Financial Daily from THE HINDU group of publications
Wednesday, May 29, 2002
Markets - Stock Markets
Listed PSUs make Govt richer by Rs 45,000 cr
THE market may have been harsh on small investors, but the Government has little reason to complain so handsomely has it been rewarded. It is richer by nearly Rs 45,000 crore on its holdings in 27 listed public sector undertakings (PSUs), all in a space of five months.
At current market prices of the shares of these enterprises, the Government holding is worth about Rs 1,00,000 crore. But at the start of the current calendar year, they were worth only Rs 55,000 crore.
Oil giant ONGC has fetched the largest increase in wealth, with the Government stake in the company now worth Rs 20,700 crore more than it did at the beginning of the year. From a price of Rs 136.45 in January, the share is currently worth Rs 309.05. In hot pursuit is another company in the petroleum sector, Indian Oil Corporation, where the Government stake gained an extra Rs 4, 206 crore during this period.
The environment for PSU stocks has been extremely favourable, with most of them recording substantially higher returns than the market as a whole. While the BSE Sensex has actually declined in value, the PSU stocks gained an average of 143 per cent. This gain is spread across a broad portfolio of stocks. If we arrange the stock in the descending value of appreciation, the median stock has generated a rise of 90 per cent.
Though the share price rise has been spectacular in some cases, they have not translated into larger wealth for the Government given the inherently small size of these companies. Thus, a company such as IBP has seen its rise by over Rs 300 in terms of absolute share price. But that added only another Rs 400 crore in wealth. An increase in share price of a similar order in the case of Engineers India Ltd translated into Rs 1,548 crore in incremental wealth.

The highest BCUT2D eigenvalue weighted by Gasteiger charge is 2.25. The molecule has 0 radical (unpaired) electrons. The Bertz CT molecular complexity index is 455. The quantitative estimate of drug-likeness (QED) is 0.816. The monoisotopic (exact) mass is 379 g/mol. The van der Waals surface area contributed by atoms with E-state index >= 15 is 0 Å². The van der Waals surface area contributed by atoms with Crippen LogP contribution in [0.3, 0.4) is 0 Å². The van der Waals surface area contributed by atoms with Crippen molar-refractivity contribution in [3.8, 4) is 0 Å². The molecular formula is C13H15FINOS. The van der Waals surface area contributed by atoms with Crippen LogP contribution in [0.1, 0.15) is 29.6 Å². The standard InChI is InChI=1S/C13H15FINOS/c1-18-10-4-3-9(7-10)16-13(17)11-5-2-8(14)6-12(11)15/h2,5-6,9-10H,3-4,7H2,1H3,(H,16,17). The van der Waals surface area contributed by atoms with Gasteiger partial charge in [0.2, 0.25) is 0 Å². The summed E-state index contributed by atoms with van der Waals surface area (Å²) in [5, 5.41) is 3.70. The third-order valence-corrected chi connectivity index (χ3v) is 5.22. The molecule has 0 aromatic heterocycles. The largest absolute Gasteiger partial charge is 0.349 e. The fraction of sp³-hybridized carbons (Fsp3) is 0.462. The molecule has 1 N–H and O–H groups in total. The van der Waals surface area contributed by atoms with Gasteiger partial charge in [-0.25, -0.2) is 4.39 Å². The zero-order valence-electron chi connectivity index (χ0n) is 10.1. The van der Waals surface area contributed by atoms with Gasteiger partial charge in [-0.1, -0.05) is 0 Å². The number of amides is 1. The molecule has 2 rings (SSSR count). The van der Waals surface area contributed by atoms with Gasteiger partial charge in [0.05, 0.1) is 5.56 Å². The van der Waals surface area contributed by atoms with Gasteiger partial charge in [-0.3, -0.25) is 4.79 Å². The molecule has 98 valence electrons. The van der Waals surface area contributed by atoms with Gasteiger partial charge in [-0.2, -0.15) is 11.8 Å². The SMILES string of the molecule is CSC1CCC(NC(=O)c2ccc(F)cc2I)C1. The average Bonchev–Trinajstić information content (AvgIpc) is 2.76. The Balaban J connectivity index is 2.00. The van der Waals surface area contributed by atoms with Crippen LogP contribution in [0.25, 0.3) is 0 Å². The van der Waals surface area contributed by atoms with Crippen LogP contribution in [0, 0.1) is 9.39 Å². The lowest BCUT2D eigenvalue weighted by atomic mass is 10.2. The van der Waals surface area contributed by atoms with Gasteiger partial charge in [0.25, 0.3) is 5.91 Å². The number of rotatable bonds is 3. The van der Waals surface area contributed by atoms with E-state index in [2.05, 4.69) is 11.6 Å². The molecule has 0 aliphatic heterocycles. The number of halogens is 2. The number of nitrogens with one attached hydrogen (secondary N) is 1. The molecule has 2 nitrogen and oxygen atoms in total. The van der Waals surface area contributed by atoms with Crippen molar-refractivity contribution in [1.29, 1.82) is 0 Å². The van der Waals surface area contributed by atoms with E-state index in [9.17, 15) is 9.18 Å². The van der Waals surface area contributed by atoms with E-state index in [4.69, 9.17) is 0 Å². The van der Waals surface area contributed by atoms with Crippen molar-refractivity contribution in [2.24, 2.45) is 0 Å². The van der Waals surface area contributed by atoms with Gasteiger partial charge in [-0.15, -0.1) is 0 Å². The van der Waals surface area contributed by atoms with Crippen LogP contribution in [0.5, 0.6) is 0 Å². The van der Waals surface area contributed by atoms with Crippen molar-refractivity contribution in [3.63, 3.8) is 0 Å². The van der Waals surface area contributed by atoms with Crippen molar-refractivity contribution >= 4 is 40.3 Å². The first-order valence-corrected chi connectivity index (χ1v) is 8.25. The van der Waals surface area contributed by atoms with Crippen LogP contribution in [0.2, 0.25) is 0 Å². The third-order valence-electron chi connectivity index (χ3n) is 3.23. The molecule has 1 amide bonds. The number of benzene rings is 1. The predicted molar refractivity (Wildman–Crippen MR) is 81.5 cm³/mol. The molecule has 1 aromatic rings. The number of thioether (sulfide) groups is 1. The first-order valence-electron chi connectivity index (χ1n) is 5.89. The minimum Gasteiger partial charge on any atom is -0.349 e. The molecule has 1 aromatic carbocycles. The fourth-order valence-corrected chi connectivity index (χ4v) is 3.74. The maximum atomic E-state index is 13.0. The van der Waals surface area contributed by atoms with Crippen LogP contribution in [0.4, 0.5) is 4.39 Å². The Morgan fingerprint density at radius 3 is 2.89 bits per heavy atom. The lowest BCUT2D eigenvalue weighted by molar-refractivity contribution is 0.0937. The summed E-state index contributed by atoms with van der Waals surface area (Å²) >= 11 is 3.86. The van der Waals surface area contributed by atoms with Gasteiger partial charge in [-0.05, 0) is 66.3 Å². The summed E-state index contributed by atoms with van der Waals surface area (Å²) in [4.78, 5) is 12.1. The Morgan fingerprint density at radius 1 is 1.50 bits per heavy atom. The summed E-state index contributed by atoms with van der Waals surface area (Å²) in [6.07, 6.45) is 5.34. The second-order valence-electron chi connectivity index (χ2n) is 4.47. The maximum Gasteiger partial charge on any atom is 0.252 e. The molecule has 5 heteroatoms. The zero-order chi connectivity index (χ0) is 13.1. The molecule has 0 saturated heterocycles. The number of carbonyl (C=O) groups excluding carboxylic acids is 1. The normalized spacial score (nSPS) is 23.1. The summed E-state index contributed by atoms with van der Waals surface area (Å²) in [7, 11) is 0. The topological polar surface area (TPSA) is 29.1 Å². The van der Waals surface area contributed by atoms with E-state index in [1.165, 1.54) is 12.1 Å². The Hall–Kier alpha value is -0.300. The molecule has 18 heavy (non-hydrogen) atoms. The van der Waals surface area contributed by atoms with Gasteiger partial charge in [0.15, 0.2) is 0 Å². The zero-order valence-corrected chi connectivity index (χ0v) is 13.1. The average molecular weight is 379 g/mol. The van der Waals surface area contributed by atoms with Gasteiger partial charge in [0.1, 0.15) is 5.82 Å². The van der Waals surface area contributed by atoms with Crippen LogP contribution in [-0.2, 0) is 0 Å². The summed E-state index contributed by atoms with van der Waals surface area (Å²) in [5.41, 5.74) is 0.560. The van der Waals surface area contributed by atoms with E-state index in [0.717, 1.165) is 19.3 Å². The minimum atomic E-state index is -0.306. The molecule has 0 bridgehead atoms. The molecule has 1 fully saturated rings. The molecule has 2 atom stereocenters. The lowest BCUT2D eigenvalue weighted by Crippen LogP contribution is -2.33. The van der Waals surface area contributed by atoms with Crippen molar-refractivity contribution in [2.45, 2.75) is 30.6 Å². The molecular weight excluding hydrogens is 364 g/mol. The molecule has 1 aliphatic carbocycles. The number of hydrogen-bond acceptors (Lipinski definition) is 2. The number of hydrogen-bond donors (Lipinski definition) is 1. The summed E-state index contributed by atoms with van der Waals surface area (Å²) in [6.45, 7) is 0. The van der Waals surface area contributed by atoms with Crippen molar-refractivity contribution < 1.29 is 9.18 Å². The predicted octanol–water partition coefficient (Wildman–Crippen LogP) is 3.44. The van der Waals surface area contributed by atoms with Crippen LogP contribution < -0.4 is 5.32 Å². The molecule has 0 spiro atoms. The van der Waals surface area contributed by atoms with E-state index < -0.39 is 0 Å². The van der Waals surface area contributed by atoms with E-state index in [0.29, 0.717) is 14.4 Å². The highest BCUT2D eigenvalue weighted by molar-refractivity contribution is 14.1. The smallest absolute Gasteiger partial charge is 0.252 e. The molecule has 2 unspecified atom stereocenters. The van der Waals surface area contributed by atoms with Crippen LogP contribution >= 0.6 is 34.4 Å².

The market has been bidding prices up on expectations of disinvestment at a significant premium to the current market prices. That should translate into some quick windfall gains for investors when the successful acquirer makes an open offer to minority shareholders. Recent history is clearly in favour of such an assumption.
For instance, the sale of a partial stake in IBP to IOC at Rs 1,551.25 per share landed a windfall for its investors. When the sell-off announcement was made, the acquisition price turned out to be around three times over the prevailing market price. An open offer at that price means an added profit for minority shareholders.
More recently the sale of the 26 per cent stake in IPCL to Reliance, which netted the highest-ever inflow from the sale of a single company, meant a premium of around 60 per cent to the prevailing market price. Investors can hope to exit from the company in favour of Reliance (through open offer) at a handsome profit.
Not surprisingly, Rashtriya Chemicals and Fertilizers has topped the charts, with a gain of over 450 per cent in the last five months. A disinvestment of stake is high on the Government's agenda. Bharat Earth Movers and Engineers India, which were placed second and third in terms of returns, are reckoned to be ripe candidates for disinvestment.
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